I recently quit a great paying job at a large company. I did it to move across the country to find better opportunities, as well as better weather.
I told recruiters what pay I expected at the current role and not what I was previously getting. What I was looking for was $10k less than that previous job. If a recruiter pressed me on my previous compensation, I told them and continued on to say that I didn't want to miss a great opportunity simply because of a wage difference.
As far as reasons for leaving, I said I wanted to work on a different project, as well as mentioning the climate change. Don't lie to the recruiters, because they will find out or guess one way or another, but make sure to tell them something that will essentially distract them from a possible negative in why you are leaving. Stating that you are looking for a better work-life balance comes off as both a negative and positive (which most recruiters will understand), but stating that you don't want to continue working 60-80 hours a week comes off as negative. It's taken as criticism of the company as well as them wondering why it took you 60-80 hours to get your job complete. Some recruiters will understand it's the company dumping too much on their employees, and some will think you are just a lazy/slow worker. They forget that slow/lazy workers don't spend 60-80 hours at work.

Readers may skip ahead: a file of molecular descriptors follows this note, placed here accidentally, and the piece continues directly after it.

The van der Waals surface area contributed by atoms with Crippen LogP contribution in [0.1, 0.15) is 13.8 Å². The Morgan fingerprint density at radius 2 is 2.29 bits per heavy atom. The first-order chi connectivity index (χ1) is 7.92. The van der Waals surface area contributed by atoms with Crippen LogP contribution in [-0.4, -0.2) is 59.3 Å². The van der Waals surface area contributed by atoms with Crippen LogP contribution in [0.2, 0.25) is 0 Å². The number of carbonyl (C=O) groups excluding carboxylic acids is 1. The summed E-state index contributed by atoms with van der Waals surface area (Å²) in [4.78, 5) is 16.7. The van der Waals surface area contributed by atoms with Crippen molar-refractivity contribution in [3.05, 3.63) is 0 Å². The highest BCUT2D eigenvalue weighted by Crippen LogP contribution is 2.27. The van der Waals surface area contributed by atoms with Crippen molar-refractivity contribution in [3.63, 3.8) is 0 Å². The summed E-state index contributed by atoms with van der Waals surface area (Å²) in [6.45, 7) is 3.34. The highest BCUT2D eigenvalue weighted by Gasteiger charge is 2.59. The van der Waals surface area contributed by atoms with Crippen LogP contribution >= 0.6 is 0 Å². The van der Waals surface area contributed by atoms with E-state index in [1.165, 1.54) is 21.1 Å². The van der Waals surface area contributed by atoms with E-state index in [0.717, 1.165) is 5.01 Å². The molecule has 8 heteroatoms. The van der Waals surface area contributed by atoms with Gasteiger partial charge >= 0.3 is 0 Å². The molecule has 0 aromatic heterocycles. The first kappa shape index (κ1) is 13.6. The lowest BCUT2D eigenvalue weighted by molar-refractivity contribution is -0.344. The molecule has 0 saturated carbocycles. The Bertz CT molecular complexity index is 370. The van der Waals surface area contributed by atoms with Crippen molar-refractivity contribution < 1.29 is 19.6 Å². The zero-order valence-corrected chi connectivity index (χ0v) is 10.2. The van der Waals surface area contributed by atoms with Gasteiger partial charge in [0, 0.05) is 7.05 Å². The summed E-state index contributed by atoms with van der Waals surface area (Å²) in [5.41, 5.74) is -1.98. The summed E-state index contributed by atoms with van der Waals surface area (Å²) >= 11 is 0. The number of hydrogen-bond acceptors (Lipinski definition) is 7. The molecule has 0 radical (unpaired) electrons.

As Borgh mentioned, you are a pro. Getting hired at one of these companies is tough. The fact that you got in there at all shows how good you are. Just because you couldn't keep up with the uber-OCD or hyperactive people they like, it doesn't mean you are bad at your job. What it does mean is that you are more normal than their average employee and not willing to literally kill yourself to make others rich. This is a good thing. The fact that you even tried to work for one of these companies shows that you are willing to work hard and are more than likely to be a high performer at any other company. I have a friend that used to work at what was essentially a technical sweatshop. He is much happier in a different job. He also felt like a failure after leaving the job, but eventually realized his worth as well as the unrealistic expectations of that former position.
It might feel like a failure, but failure is often just a reminder that you aren't ready for that task and there are always more options to keep trying. Feeling bad for a while is natural. Getting fired hurts, even when it's for the best, including maintaining your sanity. Just try to realize it was their unrealistic expectations that got you fired, not anything you did. If they hadn't fired you, you'd shortly be burnt out and worth less to other companies. Not worthless, just less inclined to work hard for someone else after such a bad experience. Been there, done that.
Take your time to make sure your next position has realistic expectations. Since you have some money in hand and on the way, you don't have to jump at the next job and simply hope it's better. Take some time and make sure you actually want to be there.